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By George Starbuck

Virgin, sappy, gorgeous, the right-now

Flutters its huge prosthetics at us, flung

To the spotlights, frozen in motion, center-ice.

And the first rows, shaken with an afterslice

That’s bowled them into their seats like a big wet ciao.

O daffy panoply O rare device

O flashing leg-iron at a whopping price

Whipping us into ecstasies and how,

The whole galumphing Garden swung and swung,

A rescue helicopter’s bottom rung

Glinting and spinning off, a scud of fluff,

A slash of petals up against the bough,

A juggler’s avalanche of silken stuff

Gushing in white-hot verticals among

Camels and axels and pyramids, oh wow,

Bewilderment is parachute enough.

We jolt. A sidewise stutterstep in chorus.

The other billboards flicker by before us.

Gone! with a budded petulance that stung.

So talented! So targeted! So young!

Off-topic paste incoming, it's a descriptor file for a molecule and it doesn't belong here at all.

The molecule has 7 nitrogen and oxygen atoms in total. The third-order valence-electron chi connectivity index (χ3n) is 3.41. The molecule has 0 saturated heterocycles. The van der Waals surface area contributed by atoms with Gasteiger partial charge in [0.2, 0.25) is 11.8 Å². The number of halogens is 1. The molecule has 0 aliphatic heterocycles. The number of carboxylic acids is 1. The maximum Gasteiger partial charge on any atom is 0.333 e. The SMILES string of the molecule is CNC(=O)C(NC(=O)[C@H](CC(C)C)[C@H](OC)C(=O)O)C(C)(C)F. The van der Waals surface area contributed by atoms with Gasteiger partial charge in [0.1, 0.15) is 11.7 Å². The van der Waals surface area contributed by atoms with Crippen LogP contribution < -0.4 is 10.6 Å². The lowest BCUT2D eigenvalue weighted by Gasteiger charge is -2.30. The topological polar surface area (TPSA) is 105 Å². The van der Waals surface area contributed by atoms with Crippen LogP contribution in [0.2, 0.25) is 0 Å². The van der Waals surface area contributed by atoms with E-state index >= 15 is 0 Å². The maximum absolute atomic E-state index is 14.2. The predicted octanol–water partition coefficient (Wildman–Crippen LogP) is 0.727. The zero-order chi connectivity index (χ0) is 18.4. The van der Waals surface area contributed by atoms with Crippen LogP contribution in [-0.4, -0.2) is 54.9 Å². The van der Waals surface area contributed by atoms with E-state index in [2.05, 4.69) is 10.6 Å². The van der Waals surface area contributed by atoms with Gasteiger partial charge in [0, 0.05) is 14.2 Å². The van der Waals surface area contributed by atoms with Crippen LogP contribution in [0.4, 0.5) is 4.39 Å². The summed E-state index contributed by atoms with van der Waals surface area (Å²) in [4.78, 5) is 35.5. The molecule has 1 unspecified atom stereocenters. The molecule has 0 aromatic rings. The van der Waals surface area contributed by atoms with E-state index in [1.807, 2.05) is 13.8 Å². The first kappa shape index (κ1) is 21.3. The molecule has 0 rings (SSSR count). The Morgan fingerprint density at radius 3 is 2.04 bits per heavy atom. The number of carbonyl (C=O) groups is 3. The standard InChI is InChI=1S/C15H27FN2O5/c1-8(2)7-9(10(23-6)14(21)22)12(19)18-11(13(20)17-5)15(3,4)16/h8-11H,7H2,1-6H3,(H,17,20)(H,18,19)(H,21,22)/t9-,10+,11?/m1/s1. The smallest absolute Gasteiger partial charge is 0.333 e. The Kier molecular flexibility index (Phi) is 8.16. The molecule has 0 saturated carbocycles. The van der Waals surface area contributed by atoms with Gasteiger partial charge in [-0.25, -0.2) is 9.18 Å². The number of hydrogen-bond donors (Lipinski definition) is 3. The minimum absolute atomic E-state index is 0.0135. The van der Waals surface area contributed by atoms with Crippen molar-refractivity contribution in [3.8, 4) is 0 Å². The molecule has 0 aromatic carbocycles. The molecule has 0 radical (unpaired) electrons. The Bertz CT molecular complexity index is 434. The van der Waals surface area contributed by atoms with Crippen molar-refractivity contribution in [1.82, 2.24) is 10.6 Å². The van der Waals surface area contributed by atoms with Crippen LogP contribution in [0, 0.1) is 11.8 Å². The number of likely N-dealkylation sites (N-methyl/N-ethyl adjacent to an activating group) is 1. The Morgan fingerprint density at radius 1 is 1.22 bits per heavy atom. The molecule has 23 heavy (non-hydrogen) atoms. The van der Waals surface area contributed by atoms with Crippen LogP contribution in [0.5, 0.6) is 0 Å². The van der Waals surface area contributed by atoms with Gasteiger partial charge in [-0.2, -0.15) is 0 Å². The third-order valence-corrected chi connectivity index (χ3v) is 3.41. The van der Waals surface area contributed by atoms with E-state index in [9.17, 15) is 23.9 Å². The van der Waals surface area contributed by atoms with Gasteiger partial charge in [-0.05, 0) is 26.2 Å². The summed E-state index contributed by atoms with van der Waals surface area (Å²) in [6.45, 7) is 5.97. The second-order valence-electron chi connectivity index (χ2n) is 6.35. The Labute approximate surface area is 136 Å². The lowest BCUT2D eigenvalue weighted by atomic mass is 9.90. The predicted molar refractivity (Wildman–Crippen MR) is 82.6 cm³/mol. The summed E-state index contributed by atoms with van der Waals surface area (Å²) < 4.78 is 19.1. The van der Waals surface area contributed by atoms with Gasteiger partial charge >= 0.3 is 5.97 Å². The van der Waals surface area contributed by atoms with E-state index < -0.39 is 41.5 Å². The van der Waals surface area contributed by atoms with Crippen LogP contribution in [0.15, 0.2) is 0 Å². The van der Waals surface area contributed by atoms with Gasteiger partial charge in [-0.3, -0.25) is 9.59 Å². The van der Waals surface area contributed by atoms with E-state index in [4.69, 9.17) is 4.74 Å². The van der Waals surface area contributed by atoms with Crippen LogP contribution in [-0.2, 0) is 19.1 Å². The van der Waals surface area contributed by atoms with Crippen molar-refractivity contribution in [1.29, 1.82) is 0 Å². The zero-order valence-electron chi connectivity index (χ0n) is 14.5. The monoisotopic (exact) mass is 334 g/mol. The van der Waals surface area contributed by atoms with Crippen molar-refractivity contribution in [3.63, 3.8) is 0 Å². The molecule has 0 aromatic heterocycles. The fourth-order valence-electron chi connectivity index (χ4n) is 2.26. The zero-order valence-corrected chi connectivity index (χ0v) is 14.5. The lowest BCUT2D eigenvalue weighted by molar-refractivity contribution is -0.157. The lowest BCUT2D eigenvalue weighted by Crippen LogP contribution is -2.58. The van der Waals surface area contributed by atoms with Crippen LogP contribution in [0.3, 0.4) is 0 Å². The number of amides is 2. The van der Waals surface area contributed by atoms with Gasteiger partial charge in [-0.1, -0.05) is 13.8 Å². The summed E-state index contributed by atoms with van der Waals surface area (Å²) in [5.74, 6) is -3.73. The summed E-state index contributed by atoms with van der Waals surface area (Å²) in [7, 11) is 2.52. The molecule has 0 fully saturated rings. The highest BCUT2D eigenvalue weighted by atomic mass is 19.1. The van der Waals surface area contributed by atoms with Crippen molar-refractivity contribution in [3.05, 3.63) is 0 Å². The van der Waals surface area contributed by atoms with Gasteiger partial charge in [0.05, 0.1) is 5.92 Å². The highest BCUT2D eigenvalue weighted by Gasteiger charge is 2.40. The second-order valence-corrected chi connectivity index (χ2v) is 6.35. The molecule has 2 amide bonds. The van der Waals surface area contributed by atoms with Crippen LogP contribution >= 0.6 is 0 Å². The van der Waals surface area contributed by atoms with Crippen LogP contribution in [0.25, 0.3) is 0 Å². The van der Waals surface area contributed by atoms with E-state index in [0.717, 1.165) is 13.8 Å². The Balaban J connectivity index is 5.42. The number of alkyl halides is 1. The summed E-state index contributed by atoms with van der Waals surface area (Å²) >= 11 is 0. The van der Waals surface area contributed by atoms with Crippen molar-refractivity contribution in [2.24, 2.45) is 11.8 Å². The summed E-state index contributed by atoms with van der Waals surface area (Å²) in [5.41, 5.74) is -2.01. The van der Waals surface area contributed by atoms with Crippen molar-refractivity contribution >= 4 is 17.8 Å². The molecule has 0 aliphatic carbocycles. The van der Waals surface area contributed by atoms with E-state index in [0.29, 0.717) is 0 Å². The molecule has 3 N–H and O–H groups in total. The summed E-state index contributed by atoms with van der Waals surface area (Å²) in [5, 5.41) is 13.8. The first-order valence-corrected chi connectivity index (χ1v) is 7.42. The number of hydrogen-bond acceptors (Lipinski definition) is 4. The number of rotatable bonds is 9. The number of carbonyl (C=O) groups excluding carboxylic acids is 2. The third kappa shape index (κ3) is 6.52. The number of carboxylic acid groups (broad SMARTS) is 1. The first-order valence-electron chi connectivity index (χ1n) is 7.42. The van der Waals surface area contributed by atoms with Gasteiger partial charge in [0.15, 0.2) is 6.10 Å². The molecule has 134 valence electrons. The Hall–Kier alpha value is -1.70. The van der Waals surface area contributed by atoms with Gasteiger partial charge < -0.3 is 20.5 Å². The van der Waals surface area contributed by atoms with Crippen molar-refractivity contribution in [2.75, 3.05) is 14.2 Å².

Such concentration on the bottom line!

We vanish down the IRT. A shine.

A glimmer. Something. Nothing. To think twice

Was to have lost the trick of paradise.

George Starbuck, “Sign” from The Works: Poems Selected from Five Decades. Copyright © 2003 by University of Alabama (Tuscaloosa). Reprinted with the permission of The University of Alabama Press.

Source: The Works: Poems Selected from Five Decades (2003)

Poet Bio

George Starbuck
George Starbuck was born in Columbus, Ohio. He attended the California Institute of Technology, the University of California, the University of Chicago, and Harvard University. Starbuck spent two years as a corporal in the Military Police Corps before working at various universities. Starbuck was also a contributor to numerous periodicals including The New Yorker, The Atlantic Monthly, and Poetry magazine. He died in 1996 after a twenty-year battle with Parkinson’s disease. See More By This Poet

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